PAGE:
Amaya is the Web browser that was developed by members of the World Wide Web Consortium (W3C) as a practical tool as well as a testing ground for W3C ideas. Amaya includes an HTML editor as well as a viewer and can be downloaded freely from the W3C Web site for use in either Linux or Windows 95/NT/2000 operating system. Amaya is distributed as open source software, meaning that software developers are free to add to or modify its code and extend its capabilities.
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According to Web inventor and W3C Director Tim Berners-Lee, Amaya was developed because at the time no commercially available browser included editing capabilities. The idea was to develop the browser as a way to see why such capabilities hadn't been provided and perhaps help solve any problems that were in the way. Amaya also offers a testing platform for other W3C developments such as MathML, a user interface for creating complex mathematical expressions. Berners-Lee and staff members use Amaya as their primary browser.
Here are some interesting features of Amaya:
- A what-you-see-is-what-you-get (WYSIWYG) authoring interface similar to that of commercial products such as Microsoft's FrontPage and the ability to upload the pages to a server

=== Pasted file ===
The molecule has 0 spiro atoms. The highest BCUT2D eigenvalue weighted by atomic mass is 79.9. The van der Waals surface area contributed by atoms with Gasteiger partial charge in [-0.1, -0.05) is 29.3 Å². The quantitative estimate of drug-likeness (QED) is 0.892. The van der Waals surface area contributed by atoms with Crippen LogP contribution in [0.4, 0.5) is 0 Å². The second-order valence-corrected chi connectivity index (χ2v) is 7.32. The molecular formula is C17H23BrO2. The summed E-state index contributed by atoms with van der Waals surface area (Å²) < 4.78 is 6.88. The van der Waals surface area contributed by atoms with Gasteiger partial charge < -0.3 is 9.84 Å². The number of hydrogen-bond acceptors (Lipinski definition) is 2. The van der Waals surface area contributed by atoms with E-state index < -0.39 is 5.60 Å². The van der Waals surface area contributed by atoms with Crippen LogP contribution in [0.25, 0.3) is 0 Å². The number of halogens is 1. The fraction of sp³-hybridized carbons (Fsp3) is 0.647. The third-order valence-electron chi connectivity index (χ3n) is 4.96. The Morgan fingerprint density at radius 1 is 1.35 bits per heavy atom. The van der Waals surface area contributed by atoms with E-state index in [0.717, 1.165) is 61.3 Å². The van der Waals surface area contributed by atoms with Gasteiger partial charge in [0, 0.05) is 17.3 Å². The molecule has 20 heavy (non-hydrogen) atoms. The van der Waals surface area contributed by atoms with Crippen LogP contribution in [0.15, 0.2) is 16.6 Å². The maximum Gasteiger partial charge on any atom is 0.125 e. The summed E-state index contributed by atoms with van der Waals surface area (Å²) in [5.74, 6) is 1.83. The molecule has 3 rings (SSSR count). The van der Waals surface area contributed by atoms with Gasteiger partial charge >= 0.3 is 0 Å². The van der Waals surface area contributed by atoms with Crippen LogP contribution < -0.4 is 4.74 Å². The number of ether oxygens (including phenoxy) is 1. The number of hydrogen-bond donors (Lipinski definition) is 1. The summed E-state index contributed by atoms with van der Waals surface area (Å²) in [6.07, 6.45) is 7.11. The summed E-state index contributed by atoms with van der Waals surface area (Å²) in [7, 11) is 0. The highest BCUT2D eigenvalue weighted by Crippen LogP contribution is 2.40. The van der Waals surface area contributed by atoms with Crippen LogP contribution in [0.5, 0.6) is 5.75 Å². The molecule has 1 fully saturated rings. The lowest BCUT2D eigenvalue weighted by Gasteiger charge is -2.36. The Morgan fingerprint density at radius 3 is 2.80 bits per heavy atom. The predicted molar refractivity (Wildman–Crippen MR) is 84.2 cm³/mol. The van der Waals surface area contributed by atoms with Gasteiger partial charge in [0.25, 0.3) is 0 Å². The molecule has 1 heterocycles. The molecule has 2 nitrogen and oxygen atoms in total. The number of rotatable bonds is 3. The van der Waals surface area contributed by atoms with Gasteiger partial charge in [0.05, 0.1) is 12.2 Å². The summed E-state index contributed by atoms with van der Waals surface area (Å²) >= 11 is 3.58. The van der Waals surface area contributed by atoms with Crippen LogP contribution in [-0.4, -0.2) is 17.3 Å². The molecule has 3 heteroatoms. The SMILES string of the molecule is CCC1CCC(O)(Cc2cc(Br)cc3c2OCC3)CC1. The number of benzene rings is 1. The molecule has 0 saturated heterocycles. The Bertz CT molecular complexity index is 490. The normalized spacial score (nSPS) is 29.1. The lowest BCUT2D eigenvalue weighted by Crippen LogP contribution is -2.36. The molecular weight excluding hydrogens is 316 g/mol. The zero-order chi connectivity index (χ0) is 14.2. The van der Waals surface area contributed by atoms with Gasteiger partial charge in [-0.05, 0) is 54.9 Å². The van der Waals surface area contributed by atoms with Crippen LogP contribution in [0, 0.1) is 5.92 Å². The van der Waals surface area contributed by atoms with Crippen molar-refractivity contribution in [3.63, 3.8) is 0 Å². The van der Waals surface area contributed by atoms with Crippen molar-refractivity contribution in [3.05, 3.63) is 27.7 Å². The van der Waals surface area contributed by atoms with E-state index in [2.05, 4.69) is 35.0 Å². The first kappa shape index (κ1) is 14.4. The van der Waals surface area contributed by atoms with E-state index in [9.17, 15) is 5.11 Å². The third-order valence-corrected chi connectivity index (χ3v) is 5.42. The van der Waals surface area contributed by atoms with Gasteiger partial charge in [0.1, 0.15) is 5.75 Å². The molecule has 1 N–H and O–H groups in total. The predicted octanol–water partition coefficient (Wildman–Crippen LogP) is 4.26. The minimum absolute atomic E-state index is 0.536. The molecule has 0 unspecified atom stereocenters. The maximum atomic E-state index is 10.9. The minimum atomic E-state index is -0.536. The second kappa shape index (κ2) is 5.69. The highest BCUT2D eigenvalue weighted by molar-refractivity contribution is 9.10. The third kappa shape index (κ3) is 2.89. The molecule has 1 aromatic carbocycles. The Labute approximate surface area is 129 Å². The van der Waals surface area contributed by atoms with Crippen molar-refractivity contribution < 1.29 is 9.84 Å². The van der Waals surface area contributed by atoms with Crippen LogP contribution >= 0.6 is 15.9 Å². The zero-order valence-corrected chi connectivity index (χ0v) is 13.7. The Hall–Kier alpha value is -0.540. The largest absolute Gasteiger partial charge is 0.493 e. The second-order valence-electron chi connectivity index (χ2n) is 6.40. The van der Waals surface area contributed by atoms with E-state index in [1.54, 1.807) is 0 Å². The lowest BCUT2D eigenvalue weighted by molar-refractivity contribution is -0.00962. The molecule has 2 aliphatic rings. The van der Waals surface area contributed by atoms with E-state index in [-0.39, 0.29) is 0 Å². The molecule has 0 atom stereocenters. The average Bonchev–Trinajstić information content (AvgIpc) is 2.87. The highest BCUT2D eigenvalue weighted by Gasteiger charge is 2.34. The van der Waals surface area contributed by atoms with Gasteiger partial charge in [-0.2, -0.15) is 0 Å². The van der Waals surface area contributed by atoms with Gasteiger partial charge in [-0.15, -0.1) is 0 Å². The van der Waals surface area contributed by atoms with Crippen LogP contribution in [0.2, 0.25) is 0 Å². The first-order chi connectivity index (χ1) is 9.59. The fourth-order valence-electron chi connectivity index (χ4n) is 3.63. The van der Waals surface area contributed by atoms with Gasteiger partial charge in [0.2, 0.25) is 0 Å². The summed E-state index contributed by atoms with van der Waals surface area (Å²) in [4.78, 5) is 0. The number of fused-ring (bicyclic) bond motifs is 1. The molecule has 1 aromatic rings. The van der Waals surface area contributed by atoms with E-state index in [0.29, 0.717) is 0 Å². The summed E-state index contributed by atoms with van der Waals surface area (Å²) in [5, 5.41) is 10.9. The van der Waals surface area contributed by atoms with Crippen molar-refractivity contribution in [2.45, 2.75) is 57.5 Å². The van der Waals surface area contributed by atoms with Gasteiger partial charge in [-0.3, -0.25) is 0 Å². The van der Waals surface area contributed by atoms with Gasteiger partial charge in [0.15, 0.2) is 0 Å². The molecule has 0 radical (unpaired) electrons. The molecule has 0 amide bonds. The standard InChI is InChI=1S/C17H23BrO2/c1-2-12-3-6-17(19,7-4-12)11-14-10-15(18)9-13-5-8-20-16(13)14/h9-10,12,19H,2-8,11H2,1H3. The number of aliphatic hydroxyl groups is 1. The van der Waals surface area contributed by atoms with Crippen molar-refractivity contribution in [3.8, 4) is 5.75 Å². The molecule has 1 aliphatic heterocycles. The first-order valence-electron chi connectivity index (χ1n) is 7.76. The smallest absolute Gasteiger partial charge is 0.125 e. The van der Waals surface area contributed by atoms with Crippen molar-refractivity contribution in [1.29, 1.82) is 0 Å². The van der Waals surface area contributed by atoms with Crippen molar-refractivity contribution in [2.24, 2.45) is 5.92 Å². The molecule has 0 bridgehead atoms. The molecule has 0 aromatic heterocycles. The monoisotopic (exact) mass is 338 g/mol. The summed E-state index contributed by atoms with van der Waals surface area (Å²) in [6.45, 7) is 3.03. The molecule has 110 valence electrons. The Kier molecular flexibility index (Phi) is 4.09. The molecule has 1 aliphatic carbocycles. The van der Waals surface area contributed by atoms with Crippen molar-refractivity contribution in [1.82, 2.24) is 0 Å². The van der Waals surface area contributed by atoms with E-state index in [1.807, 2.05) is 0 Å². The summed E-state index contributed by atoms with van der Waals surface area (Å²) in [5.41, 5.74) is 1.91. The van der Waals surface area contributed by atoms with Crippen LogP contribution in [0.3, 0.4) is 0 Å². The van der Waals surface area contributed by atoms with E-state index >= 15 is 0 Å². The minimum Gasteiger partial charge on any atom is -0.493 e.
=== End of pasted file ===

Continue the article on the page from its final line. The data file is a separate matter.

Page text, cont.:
- Support for the latest level of HTML, XHTML
- The ability to work on either the coded HTML view or the WYSIWYG source view of the page
- Special support for people with disabilities
- Assurance that the Web page you create will be properly constructed so that other tools will know what to expect when they work with your page
- Assistance in creating and viewing hypertext links
- The ability to display images in the Portable Network Graphics format, a more capable graphic format than the Graphics Interchange Format format that is also free from licensing requirements
- The ability to print the table of contents or the table of links in a document
- An application program interface (API) in C for adding new functions or modifying existing ones. Amaya is also used within the W3C to experiment with the Java API used in the Document Object Model (DOM)